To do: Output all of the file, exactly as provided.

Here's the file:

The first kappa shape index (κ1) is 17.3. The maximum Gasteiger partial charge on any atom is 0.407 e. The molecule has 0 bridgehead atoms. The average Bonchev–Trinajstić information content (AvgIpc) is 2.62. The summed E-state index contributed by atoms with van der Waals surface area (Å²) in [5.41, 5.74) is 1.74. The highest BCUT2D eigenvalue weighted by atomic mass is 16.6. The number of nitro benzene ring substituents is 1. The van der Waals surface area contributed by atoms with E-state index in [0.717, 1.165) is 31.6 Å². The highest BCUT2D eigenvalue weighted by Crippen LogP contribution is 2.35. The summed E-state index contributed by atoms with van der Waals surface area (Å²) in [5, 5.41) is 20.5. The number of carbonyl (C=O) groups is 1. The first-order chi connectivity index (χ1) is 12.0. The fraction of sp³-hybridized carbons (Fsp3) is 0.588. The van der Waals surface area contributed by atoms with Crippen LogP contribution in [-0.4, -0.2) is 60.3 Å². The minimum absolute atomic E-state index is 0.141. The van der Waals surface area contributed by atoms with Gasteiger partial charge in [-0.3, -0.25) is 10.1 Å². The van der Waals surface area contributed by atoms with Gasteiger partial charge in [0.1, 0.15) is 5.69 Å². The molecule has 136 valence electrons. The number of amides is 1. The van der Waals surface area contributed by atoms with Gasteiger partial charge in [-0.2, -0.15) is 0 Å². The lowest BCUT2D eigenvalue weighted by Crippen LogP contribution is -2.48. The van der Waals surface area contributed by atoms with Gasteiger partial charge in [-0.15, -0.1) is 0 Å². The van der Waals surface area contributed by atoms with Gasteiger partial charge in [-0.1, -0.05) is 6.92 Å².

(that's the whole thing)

The first kappa shape index (κ1) is 17.3. The maximum Gasteiger partial charge on any atom is 0.407 e. The molecule has 0 bridgehead atoms. The average Bonchev–Trinajstić information content (AvgIpc) is 2.62. The summed E-state index contributed by atoms with van der Waals surface area (Å²) in [5.41, 5.74) is 1.74. The highest BCUT2D eigenvalue weighted by atomic mass is 16.6. The number of nitro benzene ring substituents is 1. The van der Waals surface area contributed by atoms with E-state index in [0.717, 1.165) is 31.6 Å². The highest BCUT2D eigenvalue weighted by Crippen LogP contribution is 2.35. The summed E-state index contributed by atoms with van der Waals surface area (Å²) in [5, 5.41) is 20.5. The number of carbonyl (C=O) groups is 1. The first-order chi connectivity index (χ1) is 12.0. The fraction of sp³-hybridized carbons (Fsp3) is 0.588. The van der Waals surface area contributed by atoms with Crippen LogP contribution in [-0.4, -0.2) is 60.3 Å². The minimum absolute atomic E-state index is 0.141. The van der Waals surface area contributed by atoms with Gasteiger partial charge in [-0.3, -0.25) is 10.1 Å². The van der Waals surface area contributed by atoms with Gasteiger partial charge in [0.1, 0.15) is 5.69 Å². The molecule has 136 valence electrons. The number of amides is 1. The van der Waals surface area contributed by atoms with Gasteiger partial charge in [-0.2, -0.15) is 0 Å². The lowest BCUT2D eigenvalue weighted by Crippen LogP contribution is -2.48. The van der Waals surface area contributed by atoms with Gasteiger partial charge in [-0.15, -0.1) is 0 Å². The van der Waals surface area contributed by atoms with Gasteiger partial charge in [-0.1, -0.05) is 6.92 Å².